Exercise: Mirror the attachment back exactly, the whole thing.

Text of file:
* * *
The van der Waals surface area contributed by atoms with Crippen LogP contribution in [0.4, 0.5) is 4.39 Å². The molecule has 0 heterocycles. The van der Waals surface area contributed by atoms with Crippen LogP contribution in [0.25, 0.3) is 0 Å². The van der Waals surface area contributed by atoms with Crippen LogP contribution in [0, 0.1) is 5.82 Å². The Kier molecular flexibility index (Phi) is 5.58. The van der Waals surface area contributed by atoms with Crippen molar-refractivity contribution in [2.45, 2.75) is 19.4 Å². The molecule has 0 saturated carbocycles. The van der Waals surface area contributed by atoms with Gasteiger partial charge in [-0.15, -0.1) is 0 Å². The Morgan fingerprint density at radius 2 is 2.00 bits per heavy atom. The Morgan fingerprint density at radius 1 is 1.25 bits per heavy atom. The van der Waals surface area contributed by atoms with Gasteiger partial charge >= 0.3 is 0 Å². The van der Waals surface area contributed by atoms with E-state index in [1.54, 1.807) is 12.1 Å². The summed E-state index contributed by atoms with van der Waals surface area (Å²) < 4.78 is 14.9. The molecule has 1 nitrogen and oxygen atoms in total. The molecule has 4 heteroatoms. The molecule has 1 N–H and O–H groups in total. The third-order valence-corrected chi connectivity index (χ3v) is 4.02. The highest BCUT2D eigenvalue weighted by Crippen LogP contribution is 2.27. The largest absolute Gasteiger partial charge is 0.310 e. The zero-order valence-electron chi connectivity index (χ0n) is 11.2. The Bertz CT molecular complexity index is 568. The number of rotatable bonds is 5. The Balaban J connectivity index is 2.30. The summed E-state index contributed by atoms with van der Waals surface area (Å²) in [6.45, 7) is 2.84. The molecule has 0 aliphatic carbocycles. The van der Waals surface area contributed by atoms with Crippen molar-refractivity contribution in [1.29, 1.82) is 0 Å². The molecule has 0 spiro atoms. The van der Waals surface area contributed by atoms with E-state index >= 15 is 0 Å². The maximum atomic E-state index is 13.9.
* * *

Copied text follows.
The van der Waals surface area contributed by atoms with Crippen LogP contribution in [0.4, 0.5) is 4.39 Å². The molecule has 0 heterocycles. The van der Waals surface area contributed by atoms with Crippen LogP contribution in [0.25, 0.3) is 0 Å². The van der Waals surface area contributed by atoms with Crippen LogP contribution in [0, 0.1) is 5.82 Å². The Kier molecular flexibility index (Phi) is 5.58. The van der Waals surface area contributed by atoms with Crippen molar-refractivity contribution in [2.45, 2.75) is 19.4 Å². The molecule has 0 saturated carbocycles. The van der Waals surface area contributed by atoms with Gasteiger partial charge in [-0.15, -0.1) is 0 Å². The Morgan fingerprint density at radius 2 is 2.00 bits per heavy atom. The Morgan fingerprint density at radius 1 is 1.25 bits per heavy atom. The van der Waals surface area contributed by atoms with Gasteiger partial charge >= 0.3 is 0 Å². The van der Waals surface area contributed by atoms with E-state index in [1.54, 1.807) is 12.1 Å². The summed E-state index contributed by atoms with van der Waals surface area (Å²) < 4.78 is 14.9. The molecule has 1 nitrogen and oxygen atoms in total. The molecule has 4 heteroatoms. The molecule has 1 N–H and O–H groups in total. The third-order valence-corrected chi connectivity index (χ3v) is 4.02. The highest BCUT2D eigenvalue weighted by Crippen LogP contribution is 2.27. The largest absolute Gasteiger partial charge is 0.310 e. The zero-order valence-electron chi connectivity index (χ0n) is 11.2. The Bertz CT molecular complexity index is 568. The number of rotatable bonds is 5. The Balaban J connectivity index is 2.30. The summed E-state index contributed by atoms with van der Waals surface area (Å²) in [6.45, 7) is 2.84. The molecule has 0 aliphatic carbocycles. The van der Waals surface area contributed by atoms with Crippen molar-refractivity contribution in [1.29, 1.82) is 0 Å². The molecule has 0 spiro atoms. The van der Waals surface area contributed by atoms with E-state index >= 15 is 0 Å². The maximum atomic E-state index is 13.9.